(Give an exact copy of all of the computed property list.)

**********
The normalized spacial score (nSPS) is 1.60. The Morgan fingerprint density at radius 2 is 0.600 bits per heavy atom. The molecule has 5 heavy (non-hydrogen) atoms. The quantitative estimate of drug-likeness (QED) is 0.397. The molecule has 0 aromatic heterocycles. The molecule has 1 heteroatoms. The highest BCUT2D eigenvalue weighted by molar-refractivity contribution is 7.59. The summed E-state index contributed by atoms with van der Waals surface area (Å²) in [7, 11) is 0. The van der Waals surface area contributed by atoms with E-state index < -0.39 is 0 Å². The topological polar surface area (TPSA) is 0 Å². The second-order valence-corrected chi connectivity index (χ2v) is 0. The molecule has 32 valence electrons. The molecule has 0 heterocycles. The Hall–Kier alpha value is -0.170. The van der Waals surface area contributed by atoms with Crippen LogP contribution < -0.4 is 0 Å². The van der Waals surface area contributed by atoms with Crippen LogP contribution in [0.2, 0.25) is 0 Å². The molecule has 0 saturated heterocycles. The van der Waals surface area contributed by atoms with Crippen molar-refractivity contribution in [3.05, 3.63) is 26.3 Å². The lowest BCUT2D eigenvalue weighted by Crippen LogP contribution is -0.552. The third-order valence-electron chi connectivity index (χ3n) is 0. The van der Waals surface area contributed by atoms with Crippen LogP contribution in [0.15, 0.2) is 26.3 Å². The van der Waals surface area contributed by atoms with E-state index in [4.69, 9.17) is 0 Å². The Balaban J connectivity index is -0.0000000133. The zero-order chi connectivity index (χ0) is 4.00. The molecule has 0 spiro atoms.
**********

The normalized spacial score (nSPS) is 1.60. The Morgan fingerprint density at radius 2 is 0.600 bits per heavy atom. The molecule has 5 heavy (non-hydrogen) atoms. The quantitative estimate of drug-likeness (QED) is 0.397. The molecule has 0 aromatic heterocycles. The molecule has 1 heteroatoms. The highest BCUT2D eigenvalue weighted by molar-refractivity contribution is 7.59. The summed E-state index contributed by atoms with van der Waals surface area (Å²) in [7, 11) is 0. The van der Waals surface area contributed by atoms with E-state index < -0.39 is 0 Å². The topological polar surface area (TPSA) is 0 Å². The second-order valence-corrected chi connectivity index (χ2v) is 0. The molecule has 32 valence electrons. The molecule has 0 heterocycles. The Hall–Kier alpha value is -0.170. The van der Waals surface area contributed by atoms with Crippen LogP contribution < -0.4 is 0 Å². The van der Waals surface area contributed by atoms with Crippen LogP contribution in [0.2, 0.25) is 0 Å². The molecule has 0 saturated heterocycles. The van der Waals surface area contributed by atoms with Crippen molar-refractivity contribution in [3.05, 3.63) is 26.3 Å². The lowest BCUT2D eigenvalue weighted by Crippen LogP contribution is -0.552. The third-order valence-electron chi connectivity index (χ3n) is 0. The van der Waals surface area contributed by atoms with Crippen LogP contribution in [0.15, 0.2) is 26.3 Å². The van der Waals surface area contributed by atoms with E-state index in [4.69, 9.17) is 0 Å². The Balaban J connectivity index is -0.0000000133. The zero-order chi connectivity index (χ0) is 4.00. The molecule has 0 spiro atoms.